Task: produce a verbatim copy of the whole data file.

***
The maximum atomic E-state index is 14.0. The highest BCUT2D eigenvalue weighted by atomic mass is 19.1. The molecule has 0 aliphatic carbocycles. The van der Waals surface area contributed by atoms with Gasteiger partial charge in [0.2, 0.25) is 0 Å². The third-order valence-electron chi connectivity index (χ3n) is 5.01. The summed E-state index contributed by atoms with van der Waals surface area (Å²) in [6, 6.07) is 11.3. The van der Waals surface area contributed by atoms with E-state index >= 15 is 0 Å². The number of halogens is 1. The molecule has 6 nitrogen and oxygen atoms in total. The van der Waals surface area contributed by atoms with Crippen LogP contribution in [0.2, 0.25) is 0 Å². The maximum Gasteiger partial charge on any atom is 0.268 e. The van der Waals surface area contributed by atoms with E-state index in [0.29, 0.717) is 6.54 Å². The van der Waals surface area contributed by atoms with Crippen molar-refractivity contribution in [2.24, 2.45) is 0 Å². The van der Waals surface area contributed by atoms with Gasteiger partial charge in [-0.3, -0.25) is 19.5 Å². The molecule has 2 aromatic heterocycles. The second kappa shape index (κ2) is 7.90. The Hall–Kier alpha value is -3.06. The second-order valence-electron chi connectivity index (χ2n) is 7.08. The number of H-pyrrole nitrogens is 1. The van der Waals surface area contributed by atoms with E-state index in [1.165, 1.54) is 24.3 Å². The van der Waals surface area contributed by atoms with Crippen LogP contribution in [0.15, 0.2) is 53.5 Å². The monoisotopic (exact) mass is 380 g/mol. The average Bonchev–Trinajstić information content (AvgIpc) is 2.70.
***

The maximum atomic E-state index is 14.0. The highest BCUT2D eigenvalue weighted by atomic mass is 19.1. The molecule has 0 aliphatic carbocycles. The van der Waals surface area contributed by atoms with Gasteiger partial charge in [0.2, 0.25) is 0 Å². The third-order valence-electron chi connectivity index (χ3n) is 5.01. The summed E-state index contributed by atoms with van der Waals surface area (Å²) in [6, 6.07) is 11.3. The van der Waals surface area contributed by atoms with E-state index >= 15 is 0 Å². The number of halogens is 1. The molecule has 6 nitrogen and oxygen atoms in total. The van der Waals surface area contributed by atoms with Crippen LogP contribution in [0.2, 0.25) is 0 Å². The maximum Gasteiger partial charge on any atom is 0.268 e. The van der Waals surface area contributed by atoms with E-state index in [0.29, 0.717) is 6.54 Å². The van der Waals surface area contributed by atoms with Crippen molar-refractivity contribution in [2.24, 2.45) is 0 Å². The van der Waals surface area contributed by atoms with Gasteiger partial charge in [-0.3, -0.25) is 19.5 Å². The molecule has 2 aromatic heterocycles. The second kappa shape index (κ2) is 7.90. The Hall–Kier alpha value is -3.06. The second-order valence-electron chi connectivity index (χ2n) is 7.08. The number of H-pyrrole nitrogens is 1. The van der Waals surface area contributed by atoms with E-state index in [1.165, 1.54) is 24.3 Å². The van der Waals surface area contributed by atoms with Crippen LogP contribution in [0.15, 0.2) is 53.5 Å². The monoisotopic (exact) mass is 380 g/mol. The average Bonchev–Trinajstić information content (AvgIpc) is 2.70.